BOMBSHELL: Genetic editing via CRISPR may cause widespread cancer, study warns

Any time a new technology has an industry buzzing, there will always be skeptics. When it comes to scientific advancements like genetic engineering and gene editing, much of that concern relates to the long-term effects of these seemingly miraculous practices. Even if something appears to be safe right now, how can anyone be certain it won’t cause problems five, 15, or 50 years down the line? Proponents used to laugh off these concerns, but a new game-changing study clearly illustrates the cancer-causing potential of genetic editing.

Some experts have said that CRISPR-Cas9, which entails altering specific genes in cells, could help us overcome diseases like cystic fibrosis, HIV, and Alzheimer’s. It almost sounded too good to be true, which should have been the first red flag. Now, the journal Nature Medicine has printed two studies that show the treatment could trigger cancer.

One study was carried out by Novartis and involved pluripotent stem cells, while the other was carried out by Karolinska Institute and focused on retinal cells. Both of the studies in question focus on the p53 gene, which plays a role in preventing tumors by killing cells that have damaged DNA. Past research has shown that most tumors in humans cannot form when p53 is working correctly.

P53 also defends the body from the genome changes made in CRISPR-Cas9. When DNA is snipped and replaced using the procedure, p53 essentially causes the edited cells to self-destruct, which is why CRISPR fails so often. When CRISPR does work, however, it could be because the p53 in the cell doesn’t work as it should. Faulty p53 is also considered a precursor to several types of cancer.

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One of the Karolinska study’s authors, Emma Haapaniemi, explained the problem: “By picking cells that have successfully repaired the damaged gene we intended to fix, we might inadvertently also pick cells without functional p53. If transplanted into a patient, as in gene therapy for inherited diseases, such cells could give rise to cancer, raising concerns for the safety of CRISPR-based gene therapies.”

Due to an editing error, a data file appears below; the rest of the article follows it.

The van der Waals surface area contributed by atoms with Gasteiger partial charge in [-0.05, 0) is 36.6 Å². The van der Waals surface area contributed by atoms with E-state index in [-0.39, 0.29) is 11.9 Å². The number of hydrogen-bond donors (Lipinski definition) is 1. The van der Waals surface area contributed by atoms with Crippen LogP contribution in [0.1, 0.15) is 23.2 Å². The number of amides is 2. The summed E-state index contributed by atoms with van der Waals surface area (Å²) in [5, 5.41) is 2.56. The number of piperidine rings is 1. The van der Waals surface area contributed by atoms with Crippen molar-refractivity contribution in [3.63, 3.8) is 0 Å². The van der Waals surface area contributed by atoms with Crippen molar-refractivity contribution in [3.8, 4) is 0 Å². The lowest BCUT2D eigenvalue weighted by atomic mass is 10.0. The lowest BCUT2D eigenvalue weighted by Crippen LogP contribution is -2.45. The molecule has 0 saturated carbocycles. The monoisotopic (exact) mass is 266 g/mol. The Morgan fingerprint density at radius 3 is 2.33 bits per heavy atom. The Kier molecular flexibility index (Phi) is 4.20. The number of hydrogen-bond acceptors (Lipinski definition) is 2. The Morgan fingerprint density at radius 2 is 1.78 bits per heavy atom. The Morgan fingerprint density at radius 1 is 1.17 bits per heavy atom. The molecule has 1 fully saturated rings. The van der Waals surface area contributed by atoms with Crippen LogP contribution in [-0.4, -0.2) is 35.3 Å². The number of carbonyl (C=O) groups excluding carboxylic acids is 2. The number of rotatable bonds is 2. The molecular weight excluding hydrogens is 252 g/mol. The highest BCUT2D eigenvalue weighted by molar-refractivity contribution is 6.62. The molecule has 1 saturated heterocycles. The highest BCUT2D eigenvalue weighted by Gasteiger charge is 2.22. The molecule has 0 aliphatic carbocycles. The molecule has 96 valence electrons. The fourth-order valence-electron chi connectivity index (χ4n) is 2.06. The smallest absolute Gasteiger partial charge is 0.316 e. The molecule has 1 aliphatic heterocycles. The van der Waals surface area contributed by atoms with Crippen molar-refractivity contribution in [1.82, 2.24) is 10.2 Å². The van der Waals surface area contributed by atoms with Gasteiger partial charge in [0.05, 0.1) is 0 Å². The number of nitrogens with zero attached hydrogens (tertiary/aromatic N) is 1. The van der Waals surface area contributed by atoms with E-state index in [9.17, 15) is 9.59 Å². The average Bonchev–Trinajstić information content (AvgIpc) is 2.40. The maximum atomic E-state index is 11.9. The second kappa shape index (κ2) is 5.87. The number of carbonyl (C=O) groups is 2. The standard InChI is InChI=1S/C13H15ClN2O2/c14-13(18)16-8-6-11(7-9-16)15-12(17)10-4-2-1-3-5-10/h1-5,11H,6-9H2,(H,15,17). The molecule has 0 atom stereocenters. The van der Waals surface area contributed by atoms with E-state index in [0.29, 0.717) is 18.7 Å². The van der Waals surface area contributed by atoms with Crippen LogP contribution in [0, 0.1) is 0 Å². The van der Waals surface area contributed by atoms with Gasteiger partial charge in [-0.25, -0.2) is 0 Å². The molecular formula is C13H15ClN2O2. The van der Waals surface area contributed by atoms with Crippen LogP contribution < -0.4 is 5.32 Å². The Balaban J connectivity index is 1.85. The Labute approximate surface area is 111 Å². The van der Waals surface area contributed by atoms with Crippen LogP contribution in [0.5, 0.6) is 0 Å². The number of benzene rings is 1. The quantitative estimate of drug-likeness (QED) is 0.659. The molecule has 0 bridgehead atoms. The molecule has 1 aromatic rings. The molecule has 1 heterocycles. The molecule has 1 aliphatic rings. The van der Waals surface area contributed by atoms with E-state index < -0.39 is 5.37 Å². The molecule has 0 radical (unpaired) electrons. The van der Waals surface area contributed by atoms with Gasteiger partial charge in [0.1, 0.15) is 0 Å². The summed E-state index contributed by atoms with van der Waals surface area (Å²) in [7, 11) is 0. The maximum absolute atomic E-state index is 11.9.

In other words, the cells with genomes that are edited successfully by the procedure can seed tumors inside of people. While this problem seems to apply only when CRISPR is used to replace the DNA that causes diseases with healthier versions and not when it simply excises DNA, it is still something that warrants serious attention. After all, when the goal of the procedure in the first place is to avoid disease, it doesn’t make much sense to return edited cells to people that are likely to become cancerous.

It’s not something that only happens on rare occasions. In fact, p53 mutations are behind nearly half of all ovarian cancer cases, as well as 43 percent of colorectal cancer cases, 38 percent of lung cancer cases, a third of cancers of the liver, stomach, and pancreas, and a quarter of breast cancer cases.

Experts, stakeholders are taking these findings extremely seriously

Let’s be honest: There are a lot of studies out there, and they sometimes have conflicting findings or ulterior motives. Just how seriously should we be taking these findings? If you need some perspective, consider this: The release of the studies caused the stocks of companies developing therapies based on CRISPR to tank.

CRISPR Therapeutics shares dropped 13 percent, while those of Intellia Therapeutics, Editas Medicine, and Sangamo Therapeutics registered drops of 10, eight, and five percent respectively. Not surprisingly, representatives from several firms were quick to defend the technology, displaying almost Monsanto-like levels of denial. Some of the therapies these firms are working on that will be called into question include those for severe combined immunodeficiency, glycogen storage disease, and cystic fibrosis. Others wouldn’t be affected by the finding as they involve removal without replacement. This is the case for therapies these firms are developing for sickle cell disease, thalassemia, and some types of blindness.

Another top CRISPR scientist told Stat News that the new data was “pretty striking” and that it points to the possibility that a fatal flaw in certain uses of the procedure had been missed. The scientist requested anonymity because of his involvement with genome editing firms.

After all the studies that have already been carried out using CRISPR in mice, it’s only natural to wonder why the rodents have been developing tumors left and right. According to Haapaniemi, it’s easy to miss the effect in smaller studies that are focused on editing a single gene in one type of cell. It’s far easier to see in large-scale experiments like the two studies that were recently published. Moreover, she added that lab mice are often killed early, well before they would have had the chance to develop cancer.

This is precisely why it’s so important not to get caught up in the hype of the “next big thing,” even when initial studies show there aren’t any dangers. There are lots of profits to be made, there’s no doubt about it, but there’s always a price to pay for interfering with nature.

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